Price: $39,840 (RWD) / $41,160 (AWD)

Great descriptions man! :smiley: I do really like the Fenix RGT. looks pretty similar to audi A4 but it does have a nicer and more detailed design that the original A4. :smiley: anyways , i’m gonna stop comparing. yours is definitively (? #sorrybadenglish :laughing: ) better. Just keep up that work. i’m looking forward for your next designs ^^

I really liked that 1.0 engine. Is it aspirated or turbocharged?

The 1.0-Liter is Normally Aspirated with VVT, and VVL. It allowed for a smoother powerband that is suitable for a commuter car. I wanted to keep the engine clean and efficient for a car in the late 90s while being long-lasting (the Turbocharger made the 1-liter engine require a lower compression as well as a heavier fuel mixture, which reduced engine life and increased emissions).

However, I did carefully adjust the quality setting to optimize the power to near the maximum that 1-liter engines were producing at the time, while keeping the build hours under 110hrs.

[size=150]1998-2000 Monster MTX-1 MK1: Off Road Performance for All[/size]

The Taylor Automotive Group was wanting to put itself in the SUV business, and Monster was the result. The first of it’s 4x4s added was the MTX-1, a V8 Midsize SUV with serious Off-Road potential. Unlike many pure 4x4 brands at the time (Land Rover, Hummer, Jeep), Taylor wanted to have value in the Monster brand. The MTX-1 may be a off-road ready 4x4 with locking differential, a V8 with great low-end torque and frame protection plates standard, but it’s made affordable thanks to a Simple 5-seater layout with only the basic and essential features (4-speaker Stereo, Hand Crank windows, Airbags, etc.) standard. Due to the lack of higher end features, it was lighter than most midsize SUVs which gave it better performance on and off the road. However due to the lack of fuel economy, Taylor decided to cancel this model in 2001 to make room for a redesign, making this generation of the MTX-1 short lived.

Front Engine / 4-Wheel-Drive
4.0-Liter DOHC “XT40” V8: 338hp @ 8000rpm / 317ft/lb @ 2300rpm
0-60mph (Manual) in 6.98sec (0-62 in 7.02sec)
0-60mph (Auto) in 7.12sec (0-62 in 7.18sec)
Top Speed: 151mph (electronically limited in North America to 130mph)
MPG (Manual): 12 city / 16 hwy / 13.9 combined
MPG (Auto): 11 city / 15 hwy / 13.0 combined
Price: $24,750 (Manual) / $26,950 (Auto)

[size=150]2001-2006 Monster MTX-1 MK2: Improved Efficiency, and still capable as before[/size]

After a issue with fuel economy in the first-generation Monster MTX-1, Taylor quickly responded and redesigned the SUV for the 2001 model year. Despite appearing almost similar to the original, aerodynamics have been improved and the engine had been overhauled. Taking technology from Taylor’s Fenix Sports sedan, cast-iron engine block and steel exhaust system was taken off for a much lighter Aluminum block and exhaust system, the steel body panels were replaced with aluminum (frame and reinforcements were still made of steel), the valve timing and compression was improved, and the 5-speed gearbox was replaced for a 6-speed. Due to these tweaks the MTX-1 was 163kg lighter, as well, power and fuel economy was increased. Off-road capabilities were not sacrificed in the creation of the 2nd-generation MTX-1, in fact the same tweaks for fuel economy have also improved it’s hill-climbing ability. Those improvements may have increased cost, but the noticeable gains in on and off-road performance as well as fuel economy was definitely worth it.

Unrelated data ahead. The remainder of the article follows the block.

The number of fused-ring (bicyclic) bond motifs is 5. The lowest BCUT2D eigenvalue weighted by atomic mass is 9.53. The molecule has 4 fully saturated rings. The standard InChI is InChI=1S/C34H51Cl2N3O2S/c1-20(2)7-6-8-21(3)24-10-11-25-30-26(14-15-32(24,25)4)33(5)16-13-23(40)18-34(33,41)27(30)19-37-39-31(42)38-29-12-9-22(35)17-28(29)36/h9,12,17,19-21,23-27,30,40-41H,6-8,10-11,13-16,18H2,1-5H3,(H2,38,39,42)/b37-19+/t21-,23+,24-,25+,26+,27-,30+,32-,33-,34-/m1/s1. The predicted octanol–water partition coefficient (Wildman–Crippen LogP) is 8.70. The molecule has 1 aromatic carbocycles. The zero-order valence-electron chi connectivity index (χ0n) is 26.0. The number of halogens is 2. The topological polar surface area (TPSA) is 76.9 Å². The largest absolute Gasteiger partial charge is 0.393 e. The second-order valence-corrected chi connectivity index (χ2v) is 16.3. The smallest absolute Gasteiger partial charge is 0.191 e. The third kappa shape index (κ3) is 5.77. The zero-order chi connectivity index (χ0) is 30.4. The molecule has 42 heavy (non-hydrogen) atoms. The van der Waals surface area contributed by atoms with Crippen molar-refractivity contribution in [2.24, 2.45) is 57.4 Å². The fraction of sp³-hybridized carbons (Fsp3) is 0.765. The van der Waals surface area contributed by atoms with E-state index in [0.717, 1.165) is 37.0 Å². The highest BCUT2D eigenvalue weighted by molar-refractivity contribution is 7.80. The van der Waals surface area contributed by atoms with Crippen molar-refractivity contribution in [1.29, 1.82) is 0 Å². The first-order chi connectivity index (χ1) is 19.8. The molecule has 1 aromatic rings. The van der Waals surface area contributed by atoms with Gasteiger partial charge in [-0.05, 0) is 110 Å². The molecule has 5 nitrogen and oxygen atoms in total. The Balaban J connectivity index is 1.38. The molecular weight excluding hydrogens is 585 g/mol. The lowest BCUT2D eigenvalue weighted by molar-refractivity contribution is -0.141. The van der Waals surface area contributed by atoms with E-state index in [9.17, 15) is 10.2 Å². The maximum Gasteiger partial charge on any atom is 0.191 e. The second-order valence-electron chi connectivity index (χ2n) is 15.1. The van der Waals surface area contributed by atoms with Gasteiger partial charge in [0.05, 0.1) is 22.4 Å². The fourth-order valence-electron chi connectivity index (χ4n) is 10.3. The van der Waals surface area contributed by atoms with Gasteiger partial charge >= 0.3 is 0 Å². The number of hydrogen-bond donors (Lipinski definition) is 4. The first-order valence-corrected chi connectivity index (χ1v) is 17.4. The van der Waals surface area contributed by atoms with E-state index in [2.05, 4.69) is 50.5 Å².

Front Engine / 4-Wheel-Drive
4.0-Liter DOHC “XT40-Gen2” V8: 374hp @ 8000rpm / 330ft/lb @ 2500rpm
0-60mph (Manual) in 5.96sec (0-62 in 6.06sec)
0-60mph (Auto) in 6.08sec (0-62 in 6.18sec)
Top Speed: 184mph (electronically limited in North America to 140mph)
MPG (Manual): 16 city / 22 hwy / 19.2 combined
MPG (Auto): 15 city / 21 hwy / 18.6 combined
Price: $30,975 (Manual) / $33,050 (Auto)

[size=150]2001-2006 Monster MTX-2 MK1: Bringing Value, Back to the Brand[/size]

After the Monster MKT-1’s redesign, the bargain price that lured many to the SUV was lost in order to boost fuel economy. However, Taylor wanted to keep a value-focused SUV in the lineup. At the same time of the MTX-1’s redesign, they also made a smaller but capable model to maintain the Monster Brand’s value-based approach. The MTX-2 may be smaller in size, but was still just above the minimum of the midsize class. Despite the smaller dimensions, It had plenty of room for 5. The engine used was a smaller version of the XT engine line, it used technology from the 1st-generation MTX-1 but due to the lightness of the MTX-2, it was almost as quick and fuel-efficient as the 2nd gen MTX-1.

Front Engine / 4-Wheel-Drive
3.2-Liter DOHC “XT32” V8: 309hp @ 8000rpm / 286ft/lb @ 2400rpm
0-60mph (Manual) in 6.10sec (0-62 in 6.18sec)
0-60mph (Auto) in 6.21sec (0-62 in 6.30sec)
Top Speed: 176mph (electronically limited in North America to 130mph)
MPG (Manual): 17 city / 22 hwy / 18.7 combined
MPG (Auto): 16 city / 21 hwy / 17.9 combined
Price: $24,225 (Manual) / $26,425 (Auto)

[size=150]2014 Taylor K-660 (Japan-Spec): 1st Kei Car from a American Brand, designed and tuned in Japan[/size]

In 2013, Taylor started selling cars in Japan. Though the Micro was a decent Class-5 (under 2 liters) seller in Japan, Taylor wanted to start competing in the most competitive class in Japan, the Kei-car market. Kei-Cars had to meet strict standards, such as a 660cc engine with no more than 63hp, a maximum length of 11.2 feet, and hold no more than 4 passengers. Having the knowledge of Japan’s cars and regulations, this was able to meet all the qualifications. The K-660 was Taylor’s challenger to popular Japanese Kei-Cars such as Suzuki’s Wagon R, Daihatsu’s Move, and Mitsubishi’s EK-Wagon. Determined to not be a sales flop like the last foreign Kei-car entry, Smart’s Fortwo-K, Taylor wanted to style it’s Kei-car in a way that has appealed to Japan’s Kei-Car market for so long by providing a somewhat boxy 5-door wagon style.